• Those Who Walk In Darkness by John Ridley has the "villainous" type of cape busters used as Villain Protagonists. This overlaps to a surprising degree with Noble Bigot with a Badge, and to a more predictable degree with He Who Fights Monsters.
  • All police officers in the world of Vicious have some trained to deal with EOs, while officers Stell and Dane specialize in cases involving EOs.
  • In Wearing the Cape, the Department of Superhuman Affairs is the federal agency tasked with assessing superhuman threats to national security and assisting local authorities who can't deal with their superhuman problems. The DSA, with ties to the Secret Service, FBI, and US Marshals Service, and run by former US President Kayle — the man who created it — has a shadowy reputation and is every conspiracy theorist's Holy Grail.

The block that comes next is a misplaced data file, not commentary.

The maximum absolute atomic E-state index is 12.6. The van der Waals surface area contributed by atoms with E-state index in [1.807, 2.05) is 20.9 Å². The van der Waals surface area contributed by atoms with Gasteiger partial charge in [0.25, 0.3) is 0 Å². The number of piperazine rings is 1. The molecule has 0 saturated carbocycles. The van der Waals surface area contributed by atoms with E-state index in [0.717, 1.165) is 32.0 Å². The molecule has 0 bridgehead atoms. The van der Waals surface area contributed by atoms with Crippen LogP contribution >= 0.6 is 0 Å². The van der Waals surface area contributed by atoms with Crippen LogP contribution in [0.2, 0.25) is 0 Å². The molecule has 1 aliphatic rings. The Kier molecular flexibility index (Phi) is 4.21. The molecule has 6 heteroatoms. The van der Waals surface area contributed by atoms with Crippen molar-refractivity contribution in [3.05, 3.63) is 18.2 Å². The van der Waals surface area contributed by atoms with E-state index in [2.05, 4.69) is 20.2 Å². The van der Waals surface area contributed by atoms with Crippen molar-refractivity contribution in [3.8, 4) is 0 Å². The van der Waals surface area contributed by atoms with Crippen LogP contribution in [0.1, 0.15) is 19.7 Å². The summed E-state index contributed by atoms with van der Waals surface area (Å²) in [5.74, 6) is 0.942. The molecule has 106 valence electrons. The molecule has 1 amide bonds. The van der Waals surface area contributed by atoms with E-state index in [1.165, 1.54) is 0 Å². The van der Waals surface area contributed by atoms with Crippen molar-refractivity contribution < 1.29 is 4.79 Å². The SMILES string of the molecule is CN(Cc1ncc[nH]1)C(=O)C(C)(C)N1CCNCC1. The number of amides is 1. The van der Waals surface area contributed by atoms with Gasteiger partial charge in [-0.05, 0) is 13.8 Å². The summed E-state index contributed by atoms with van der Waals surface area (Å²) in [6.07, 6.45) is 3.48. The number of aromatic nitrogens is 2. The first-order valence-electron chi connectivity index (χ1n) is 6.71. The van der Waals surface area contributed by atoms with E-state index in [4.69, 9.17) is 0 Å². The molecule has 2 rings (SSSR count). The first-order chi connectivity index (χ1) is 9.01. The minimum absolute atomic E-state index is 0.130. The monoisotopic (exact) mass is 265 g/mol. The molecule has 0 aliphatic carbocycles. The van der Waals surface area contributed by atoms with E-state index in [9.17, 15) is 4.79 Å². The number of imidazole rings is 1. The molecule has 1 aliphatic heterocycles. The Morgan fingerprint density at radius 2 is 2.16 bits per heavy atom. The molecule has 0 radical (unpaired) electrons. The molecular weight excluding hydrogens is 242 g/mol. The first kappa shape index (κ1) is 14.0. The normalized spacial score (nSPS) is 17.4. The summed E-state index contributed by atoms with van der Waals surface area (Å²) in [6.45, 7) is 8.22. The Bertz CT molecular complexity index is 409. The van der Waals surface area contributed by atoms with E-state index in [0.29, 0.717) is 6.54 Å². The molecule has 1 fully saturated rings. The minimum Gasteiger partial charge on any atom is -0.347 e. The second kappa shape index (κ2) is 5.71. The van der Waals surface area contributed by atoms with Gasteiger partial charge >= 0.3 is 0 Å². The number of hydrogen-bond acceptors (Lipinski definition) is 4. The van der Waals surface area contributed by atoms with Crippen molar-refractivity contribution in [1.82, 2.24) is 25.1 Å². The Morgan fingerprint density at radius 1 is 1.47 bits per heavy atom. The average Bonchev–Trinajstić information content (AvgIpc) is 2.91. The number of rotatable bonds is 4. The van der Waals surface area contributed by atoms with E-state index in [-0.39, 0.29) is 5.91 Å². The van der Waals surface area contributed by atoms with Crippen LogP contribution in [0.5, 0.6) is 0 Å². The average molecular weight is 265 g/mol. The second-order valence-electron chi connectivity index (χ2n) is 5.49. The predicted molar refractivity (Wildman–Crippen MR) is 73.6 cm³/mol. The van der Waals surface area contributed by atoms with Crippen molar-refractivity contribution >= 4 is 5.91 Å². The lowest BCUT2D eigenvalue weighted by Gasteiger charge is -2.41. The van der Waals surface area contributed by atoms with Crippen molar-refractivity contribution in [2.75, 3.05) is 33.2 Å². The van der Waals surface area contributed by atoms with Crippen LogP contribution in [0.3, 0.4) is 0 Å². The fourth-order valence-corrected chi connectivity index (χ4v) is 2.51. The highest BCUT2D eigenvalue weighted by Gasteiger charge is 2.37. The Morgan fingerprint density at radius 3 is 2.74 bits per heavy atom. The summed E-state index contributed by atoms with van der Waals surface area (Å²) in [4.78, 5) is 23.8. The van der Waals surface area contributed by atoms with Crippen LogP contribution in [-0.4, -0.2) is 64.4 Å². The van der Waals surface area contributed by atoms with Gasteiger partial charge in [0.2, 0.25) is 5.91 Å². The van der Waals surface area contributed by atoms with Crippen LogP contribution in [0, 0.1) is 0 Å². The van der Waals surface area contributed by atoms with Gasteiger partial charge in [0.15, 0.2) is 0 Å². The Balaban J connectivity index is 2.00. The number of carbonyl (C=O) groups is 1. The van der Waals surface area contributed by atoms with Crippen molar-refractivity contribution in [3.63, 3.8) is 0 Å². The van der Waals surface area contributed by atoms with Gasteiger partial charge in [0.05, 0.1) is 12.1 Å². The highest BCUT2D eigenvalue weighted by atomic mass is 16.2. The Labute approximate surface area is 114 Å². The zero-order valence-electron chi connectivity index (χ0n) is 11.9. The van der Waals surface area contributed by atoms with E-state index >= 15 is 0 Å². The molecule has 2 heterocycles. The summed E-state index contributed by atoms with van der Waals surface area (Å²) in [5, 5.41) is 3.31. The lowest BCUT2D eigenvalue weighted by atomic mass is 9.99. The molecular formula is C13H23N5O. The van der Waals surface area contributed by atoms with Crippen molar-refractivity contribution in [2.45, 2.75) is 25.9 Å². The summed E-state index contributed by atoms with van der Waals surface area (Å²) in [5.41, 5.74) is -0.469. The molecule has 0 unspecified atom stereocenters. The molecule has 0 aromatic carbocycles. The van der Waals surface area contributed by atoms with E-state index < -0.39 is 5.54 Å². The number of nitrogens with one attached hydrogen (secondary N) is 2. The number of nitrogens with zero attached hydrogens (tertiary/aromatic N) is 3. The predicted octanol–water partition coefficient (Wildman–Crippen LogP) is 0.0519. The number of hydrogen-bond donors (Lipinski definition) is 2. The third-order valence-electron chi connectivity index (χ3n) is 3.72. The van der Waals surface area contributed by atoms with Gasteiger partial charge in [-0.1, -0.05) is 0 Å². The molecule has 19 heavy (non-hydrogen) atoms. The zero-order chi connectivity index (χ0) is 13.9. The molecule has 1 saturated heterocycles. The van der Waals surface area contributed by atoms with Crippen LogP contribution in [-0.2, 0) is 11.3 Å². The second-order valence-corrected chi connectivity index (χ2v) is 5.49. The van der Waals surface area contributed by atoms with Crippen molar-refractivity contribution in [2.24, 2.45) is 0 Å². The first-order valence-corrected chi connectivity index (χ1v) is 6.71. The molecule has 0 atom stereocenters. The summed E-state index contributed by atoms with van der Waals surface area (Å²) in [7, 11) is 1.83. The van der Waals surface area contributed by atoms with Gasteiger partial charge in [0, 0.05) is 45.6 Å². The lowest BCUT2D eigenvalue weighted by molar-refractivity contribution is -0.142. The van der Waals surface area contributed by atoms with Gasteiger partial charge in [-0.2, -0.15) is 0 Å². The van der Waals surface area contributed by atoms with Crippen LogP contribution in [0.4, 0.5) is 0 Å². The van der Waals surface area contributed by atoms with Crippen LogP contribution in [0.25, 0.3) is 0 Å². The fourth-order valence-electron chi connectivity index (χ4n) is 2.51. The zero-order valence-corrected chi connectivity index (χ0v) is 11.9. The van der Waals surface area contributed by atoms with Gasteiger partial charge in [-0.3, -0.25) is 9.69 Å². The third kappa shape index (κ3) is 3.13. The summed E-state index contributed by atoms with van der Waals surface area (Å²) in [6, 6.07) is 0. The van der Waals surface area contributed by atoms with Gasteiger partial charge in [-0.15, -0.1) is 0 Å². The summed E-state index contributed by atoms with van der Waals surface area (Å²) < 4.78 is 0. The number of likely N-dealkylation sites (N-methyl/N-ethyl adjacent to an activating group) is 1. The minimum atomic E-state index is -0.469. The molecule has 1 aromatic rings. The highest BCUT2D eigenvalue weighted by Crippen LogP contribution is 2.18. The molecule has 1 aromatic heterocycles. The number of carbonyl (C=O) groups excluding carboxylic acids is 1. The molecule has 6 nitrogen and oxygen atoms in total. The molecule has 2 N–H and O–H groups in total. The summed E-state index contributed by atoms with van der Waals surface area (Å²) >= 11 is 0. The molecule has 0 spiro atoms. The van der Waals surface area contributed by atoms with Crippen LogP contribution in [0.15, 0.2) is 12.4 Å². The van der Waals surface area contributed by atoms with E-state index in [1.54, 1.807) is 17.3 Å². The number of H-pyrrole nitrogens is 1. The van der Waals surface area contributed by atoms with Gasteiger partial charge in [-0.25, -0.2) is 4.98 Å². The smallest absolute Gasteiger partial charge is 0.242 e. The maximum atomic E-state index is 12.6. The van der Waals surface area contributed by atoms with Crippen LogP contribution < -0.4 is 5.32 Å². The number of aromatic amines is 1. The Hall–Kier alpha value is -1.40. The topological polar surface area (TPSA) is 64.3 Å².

• Wild Cards
    • In the first book of Wild Cards, when the Four Aces are testifying before the HUAC, soldiers are waiting outside with poison gas to prevent any superheroic antics.
    • To a lesser extent, the Senate/Special Committee on Ace Resources and Endeavors (SCARE) serves as this. Any number of aces work for SCARE, and are often assigned to deal with threats from Aces and/or Jokers.
  • Worm has the Parahuman Response Teams, or PRT: an organization of non-powered humans equipped and trained to fight supervillains, either alone or alongside the superheroes. Squads are commonly equipped with reverse engineered tinkertech made by Tinker capes. Their armory comes from associated heroes, purchases, or recovered materials from villains.

    Live-Action TV 
  • NTAC in The 4400 was tasked with dealing with the assorted problems caused by the sudden integration of 4400 super-empowered individuals into normal society.